Sh – ee – p

J: Ssh … ssh … [he holds his finger to his lips]

N: Why do we have to be quiet?

Sue: Because we don’t want to wake the monster that lives under the ground. That’s our game. We’re playing together.

N: Can I join in? I love playing games.

J and Sue: Sure!

E: [coming over from the other side of the playground] Look! There are some sheep in the field over there! Can we go and play with them?

J & N: [fingers to lips] Ssh, you’ll wake the monster!

Sue: And you might scare the sheep away too.

[The early years setting is very rural. There are animals everywhere.]

A: [joining them] Shall we go and see them? The sheep?

Sue: That’s a great idea. Hey everyone, can you hear that ‘sh’ sound we keep making? Remember? That’s our sound this week. Shall we see how many times we can spot it? [everyone nods] We could count the sheep too, if you like?

E: That’s the best way to fall asleep. [they all laugh]

A: Then afterwards we can go inside and find lots of ‘sh’ toys. Sharks!

E: And shields!

N: And shells!

J: On the seashore!

Sue: Sure thing. [they all high five] We could write some of them down in our explorer’s notebooks, if you like?

A: Hey, that’s another ‘sh’ sound. Sure.

Sue: Let’s talk about that ‘sh’ another time …

[They head off to count the sheep.]

Posted in Children, Early Years, Play | 5 Comments

How (NOT) to Learn through Play

“Play: to engage in activity for enjoyment and recreation rather than a serious or practical purpose”

According to Ofsted, this is what learning through play looks like. In the first video, the teacher presents the children with ready made police hats, then she takes them outside to search for animal pictures on cards. When they find the animals, they must sound out the word: sh – ee – p. The teacher plans the direction the learning will take; the children do not have any input. The teacher takes all the decisions; the children do not make any choices of their own. The teacher has a predetermined outcome for the activity; the children cannot move laterally from this objective. The teacher speaks a great deal; the children hardly talk at all. The children, we are told, do this to please the teacher (rather than to please themselves.)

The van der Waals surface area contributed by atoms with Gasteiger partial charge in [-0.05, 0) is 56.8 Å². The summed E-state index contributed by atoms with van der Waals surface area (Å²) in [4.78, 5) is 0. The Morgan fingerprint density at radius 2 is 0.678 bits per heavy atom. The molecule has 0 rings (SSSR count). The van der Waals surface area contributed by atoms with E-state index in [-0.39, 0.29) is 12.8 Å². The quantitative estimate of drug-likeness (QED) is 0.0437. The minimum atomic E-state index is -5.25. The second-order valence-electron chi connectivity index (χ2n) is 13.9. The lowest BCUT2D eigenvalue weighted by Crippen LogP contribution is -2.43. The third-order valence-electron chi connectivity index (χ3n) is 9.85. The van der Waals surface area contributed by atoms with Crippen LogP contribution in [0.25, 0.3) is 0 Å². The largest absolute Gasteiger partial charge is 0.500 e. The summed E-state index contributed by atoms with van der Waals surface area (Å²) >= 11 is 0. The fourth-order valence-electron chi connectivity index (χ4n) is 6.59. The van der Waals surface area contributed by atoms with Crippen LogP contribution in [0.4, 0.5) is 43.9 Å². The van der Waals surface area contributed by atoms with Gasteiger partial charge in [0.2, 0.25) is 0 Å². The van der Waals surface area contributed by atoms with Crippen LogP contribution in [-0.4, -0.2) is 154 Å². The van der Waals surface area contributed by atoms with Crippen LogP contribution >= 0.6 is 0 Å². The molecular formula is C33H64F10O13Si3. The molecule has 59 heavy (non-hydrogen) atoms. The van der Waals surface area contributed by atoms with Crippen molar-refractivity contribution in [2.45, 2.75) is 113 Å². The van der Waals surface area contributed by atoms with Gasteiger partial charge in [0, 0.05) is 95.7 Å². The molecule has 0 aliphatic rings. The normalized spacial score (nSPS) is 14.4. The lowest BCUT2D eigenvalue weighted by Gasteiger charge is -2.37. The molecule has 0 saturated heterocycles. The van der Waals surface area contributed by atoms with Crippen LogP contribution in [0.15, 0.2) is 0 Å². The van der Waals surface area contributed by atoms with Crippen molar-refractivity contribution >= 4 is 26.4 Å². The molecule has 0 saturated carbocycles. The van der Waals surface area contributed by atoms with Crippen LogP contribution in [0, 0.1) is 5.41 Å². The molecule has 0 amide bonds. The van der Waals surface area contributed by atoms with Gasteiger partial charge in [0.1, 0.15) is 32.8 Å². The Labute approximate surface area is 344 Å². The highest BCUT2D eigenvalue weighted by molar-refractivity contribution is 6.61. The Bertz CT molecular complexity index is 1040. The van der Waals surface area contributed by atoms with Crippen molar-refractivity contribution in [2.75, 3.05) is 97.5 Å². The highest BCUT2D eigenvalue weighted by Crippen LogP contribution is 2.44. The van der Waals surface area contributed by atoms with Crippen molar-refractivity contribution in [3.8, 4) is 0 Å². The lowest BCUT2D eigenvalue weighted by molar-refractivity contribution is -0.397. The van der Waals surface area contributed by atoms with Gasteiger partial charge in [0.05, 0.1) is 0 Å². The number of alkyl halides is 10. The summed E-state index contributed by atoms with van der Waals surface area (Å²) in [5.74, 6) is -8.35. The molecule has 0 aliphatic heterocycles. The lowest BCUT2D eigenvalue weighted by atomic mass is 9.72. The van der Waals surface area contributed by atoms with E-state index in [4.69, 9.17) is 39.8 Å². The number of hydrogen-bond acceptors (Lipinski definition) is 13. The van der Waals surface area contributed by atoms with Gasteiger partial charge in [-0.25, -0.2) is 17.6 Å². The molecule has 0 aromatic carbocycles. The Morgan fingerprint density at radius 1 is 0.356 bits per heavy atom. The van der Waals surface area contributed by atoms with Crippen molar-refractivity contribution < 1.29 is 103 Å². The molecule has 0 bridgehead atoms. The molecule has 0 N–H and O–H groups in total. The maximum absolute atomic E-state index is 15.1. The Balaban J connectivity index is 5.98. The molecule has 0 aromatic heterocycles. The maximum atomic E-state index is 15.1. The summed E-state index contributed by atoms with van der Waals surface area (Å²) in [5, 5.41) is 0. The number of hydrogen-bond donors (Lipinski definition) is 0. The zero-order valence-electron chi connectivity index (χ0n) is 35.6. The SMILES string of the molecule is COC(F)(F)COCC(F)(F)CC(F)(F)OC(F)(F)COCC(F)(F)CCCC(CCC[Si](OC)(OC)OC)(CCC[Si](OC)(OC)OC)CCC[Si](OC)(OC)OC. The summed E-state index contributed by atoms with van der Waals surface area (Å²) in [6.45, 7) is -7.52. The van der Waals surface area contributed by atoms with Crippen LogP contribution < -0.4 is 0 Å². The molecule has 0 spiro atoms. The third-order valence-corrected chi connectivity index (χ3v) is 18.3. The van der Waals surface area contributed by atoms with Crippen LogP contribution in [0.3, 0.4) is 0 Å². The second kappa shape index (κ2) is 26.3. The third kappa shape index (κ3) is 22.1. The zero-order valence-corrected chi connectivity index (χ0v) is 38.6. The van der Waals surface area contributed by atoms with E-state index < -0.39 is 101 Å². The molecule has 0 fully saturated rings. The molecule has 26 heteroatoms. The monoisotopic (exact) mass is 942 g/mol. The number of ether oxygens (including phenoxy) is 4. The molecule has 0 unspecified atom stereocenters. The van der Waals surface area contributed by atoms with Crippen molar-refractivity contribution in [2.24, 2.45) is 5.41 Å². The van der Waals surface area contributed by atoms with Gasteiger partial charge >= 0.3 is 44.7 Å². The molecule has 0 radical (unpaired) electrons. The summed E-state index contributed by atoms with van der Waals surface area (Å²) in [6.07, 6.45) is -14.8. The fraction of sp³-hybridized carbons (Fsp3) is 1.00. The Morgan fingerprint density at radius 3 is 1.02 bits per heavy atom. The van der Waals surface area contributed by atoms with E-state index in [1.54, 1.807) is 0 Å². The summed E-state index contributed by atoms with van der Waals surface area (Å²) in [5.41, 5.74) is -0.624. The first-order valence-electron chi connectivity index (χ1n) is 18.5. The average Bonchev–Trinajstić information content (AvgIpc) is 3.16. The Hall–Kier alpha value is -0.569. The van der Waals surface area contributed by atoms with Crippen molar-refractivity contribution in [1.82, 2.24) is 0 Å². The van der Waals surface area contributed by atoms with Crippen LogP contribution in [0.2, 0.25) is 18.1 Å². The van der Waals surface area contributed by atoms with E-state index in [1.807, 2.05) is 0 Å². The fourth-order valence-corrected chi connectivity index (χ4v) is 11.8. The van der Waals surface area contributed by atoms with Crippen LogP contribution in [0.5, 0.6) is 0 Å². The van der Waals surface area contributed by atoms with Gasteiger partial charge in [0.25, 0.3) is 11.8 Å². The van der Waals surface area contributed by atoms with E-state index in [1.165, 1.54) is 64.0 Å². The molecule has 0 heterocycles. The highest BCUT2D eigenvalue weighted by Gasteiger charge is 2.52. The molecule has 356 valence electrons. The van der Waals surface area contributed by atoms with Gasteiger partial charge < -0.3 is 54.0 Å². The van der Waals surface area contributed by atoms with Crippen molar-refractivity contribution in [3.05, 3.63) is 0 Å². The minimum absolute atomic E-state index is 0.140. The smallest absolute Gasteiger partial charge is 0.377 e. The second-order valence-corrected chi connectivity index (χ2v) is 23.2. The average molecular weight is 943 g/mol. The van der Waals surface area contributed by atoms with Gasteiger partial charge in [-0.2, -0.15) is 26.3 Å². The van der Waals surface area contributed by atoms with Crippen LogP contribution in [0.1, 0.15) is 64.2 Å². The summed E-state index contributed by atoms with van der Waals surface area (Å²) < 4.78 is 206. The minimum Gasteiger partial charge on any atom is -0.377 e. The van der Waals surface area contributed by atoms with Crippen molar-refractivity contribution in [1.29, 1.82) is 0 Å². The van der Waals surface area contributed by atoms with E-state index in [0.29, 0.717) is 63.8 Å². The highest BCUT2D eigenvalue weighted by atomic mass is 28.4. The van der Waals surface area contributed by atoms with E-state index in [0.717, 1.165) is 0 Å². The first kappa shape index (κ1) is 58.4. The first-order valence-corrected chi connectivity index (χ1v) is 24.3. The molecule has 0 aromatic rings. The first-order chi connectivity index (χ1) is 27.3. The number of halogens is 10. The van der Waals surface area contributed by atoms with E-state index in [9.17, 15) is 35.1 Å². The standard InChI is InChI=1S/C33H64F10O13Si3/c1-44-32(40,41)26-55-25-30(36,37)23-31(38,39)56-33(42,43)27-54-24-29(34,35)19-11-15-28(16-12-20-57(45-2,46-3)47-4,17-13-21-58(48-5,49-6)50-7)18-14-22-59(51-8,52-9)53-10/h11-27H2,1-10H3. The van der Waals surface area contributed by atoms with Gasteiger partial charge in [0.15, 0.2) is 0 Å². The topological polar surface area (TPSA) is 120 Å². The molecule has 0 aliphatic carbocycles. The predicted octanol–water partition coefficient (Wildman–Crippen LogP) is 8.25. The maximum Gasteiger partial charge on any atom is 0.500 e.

This, then, is not ‘play’ in any shape or form. This is what I would call ‘adult directed learning’. There is nothing inherently wrong with adult directed learning, as part of a balanced diet of early years provision. However, you can often get to the same end result in a much more playful and play based way, usually by following the children’s lead (see my blog here). There are a number of potential disadvantages of a heavy focus on adult directed learning:

* The children’s interests are sidelined in favour of the adult’s objectives. (It’s important to note that this is not a statutory phase of education – the children are not here to be made ‘school ready’, they are here to be cared for, to have fun and to learn.)

* The opportunities for building decision making skills and independence are limited. The children do what the adult tells them to, with less chance to make choices of their own.

* There is no element of personal creativity or imagination involved in the activity. (What a missed art opportunity those police hats represent!)

* There is often little talk involved when the adult directs a large group, and therefore less chance for the process of sustained shared thinking to take place.

I’m sorry, Ofsted, but you cannot just stick a police hat on a child, set all the rules of the game, tell the children exactly what to do, and then call it ‘play’. Play is messy, joyful, creative, child led, imaginative, risky. It is about defining yourself, your relationship to your peers, and to the world in which you live. It is a fundamental part of the way in which young children develop. And children tend to laugh a lot when they are doing it. Therefore, I conclude that these videos are not an example of ‘learning through play’. They are a demonstration of ‘direct instruction for tiny children’.

Posted in Children, Early Years, Play | 4 Comments

A Standardised Lesson Plan

Insert creative ideas here —>

(Base these on: your subject knowledge, your professional judgement, your knowledge of your children, their interests and their individual needs. Note: other teachers have lots of good ideas, you can also borrow and adapt these to suit.)

Posted in Teaching and learning | 1 Comment

Finding your Form